By Deborah Hopkins, February 10, 2021

We have a new President in the White House, there’s something you may not have realized: He sees things differently than the last guy who occupied 1600 Pennsylvania Avenue. At FELTG we try not to wade into the merits of politics; our job is to take what the current administration says about employment law topics, and relay those to you within the existing framework of law and regulation, plus any relevant Executive Orders. That said, there are certain ways in which the politics of the party in control impact what we teach and how we teach it. Take whistleblowing, for example.

Federal employees who make protected disclosures about waste, fraud, or abuse in the government are considered whistleblowers, and the highest level of workplace protections of any employee group. Higher than veterans, people with disabilities, union officials, religious minorities, LGBTQ individuals, and more. The law says that whistleblowers may not be fired, disciplined, or otherwise mistreated because of their disclosures. If an agency takes an action against a whistleblower, it needs to provide clear and convincing evidence the action was not taken because the employee blew the whistle.

Under President Trump’s administration, there was a focus on firing leakers who shared inside information with the public. Firing a leaker is perfectly legal, unless of course the leaker is a whistleblower – in which case it’s against the law. So, over the last four years agencies concentrated on looking closely at the nature of the disclosure (the “leak”) to determine whether it rose to the level of protected whistleblower activity, or whether it was simply misconduct. If it was a close call, many agencies took the side of management and adopted the stance the disclosure was not protected, and handled the employee accordingly.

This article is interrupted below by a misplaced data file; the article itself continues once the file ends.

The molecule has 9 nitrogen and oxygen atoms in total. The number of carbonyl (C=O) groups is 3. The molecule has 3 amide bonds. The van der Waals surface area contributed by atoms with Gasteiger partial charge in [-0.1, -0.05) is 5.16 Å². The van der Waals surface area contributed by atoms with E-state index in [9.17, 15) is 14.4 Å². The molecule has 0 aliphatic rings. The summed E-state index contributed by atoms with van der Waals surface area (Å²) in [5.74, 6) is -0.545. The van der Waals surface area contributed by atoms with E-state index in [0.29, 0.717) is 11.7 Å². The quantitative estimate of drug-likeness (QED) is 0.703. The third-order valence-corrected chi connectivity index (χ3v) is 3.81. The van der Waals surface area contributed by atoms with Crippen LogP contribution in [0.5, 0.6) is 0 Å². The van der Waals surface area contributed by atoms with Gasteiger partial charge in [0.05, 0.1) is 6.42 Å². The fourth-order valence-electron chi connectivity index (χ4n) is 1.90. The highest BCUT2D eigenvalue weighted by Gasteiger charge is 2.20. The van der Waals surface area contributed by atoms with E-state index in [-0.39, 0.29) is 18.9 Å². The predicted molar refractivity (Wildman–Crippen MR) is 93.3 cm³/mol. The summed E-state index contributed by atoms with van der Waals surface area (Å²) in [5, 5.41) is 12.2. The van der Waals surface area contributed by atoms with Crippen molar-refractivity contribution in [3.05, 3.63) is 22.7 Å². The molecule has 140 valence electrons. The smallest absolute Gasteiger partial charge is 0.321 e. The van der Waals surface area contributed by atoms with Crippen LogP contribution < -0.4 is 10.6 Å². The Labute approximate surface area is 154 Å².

Today, we still have to look at the nature of the conduct to determine if it is protected activity, but under President Biden the philosophy about whistleblowers has shifted. Instead of viewing whistleblowers as leakers, the President (when a candidate and then as President-elect) has spoken about the need for employees to disclose waste, fraud, and abuse in the government – heck, he even hired a high-profile whistleblower to be part of his transition team. So now, if there’s a close call, perhaps we’ll see agencies take the side of assuming the disclosure was protected.

This Republican/Democrat dynamic is unsurprising. Republican administrations tend to be more pro-management and Democratic administrations tend to be more pro-employee. Members of both parties have talked publicly, and emphatically, about the importance of protecting whistleblowers – but traditionally hairs have been split when looking at what was disclosed and whether it was protected activity.

What does this mean for whistleblowing in 2021? You might expect, as political appointees are confirmed or placed in your agency, for the tone about whistleblowing to change. Perhaps you will be encouraged to settle existing reprisal complaints. Perhaps whistleblowers will be urged to come forward with disclosures. Perhaps Congress will pass a new law with more protections.

And perhaps not. Regardless of who is in the White House, whistleblower reprisal is going to occur – though our goal at FELTG is to educate the powers-that-be so that reprisal eventually stops altogether. That might be your job too, and now is a good time to check in with what you know, and what you might not know, about whistleblower protections. As timing would have it, Bob Woods will be covering the most important details in just 60 minutes during the February 25 webinar Why, How and When to Avoid Whistleblower Reprisal. We hope you’ll join us. It’s too important to miss.  Hopkins@FELTG.com.

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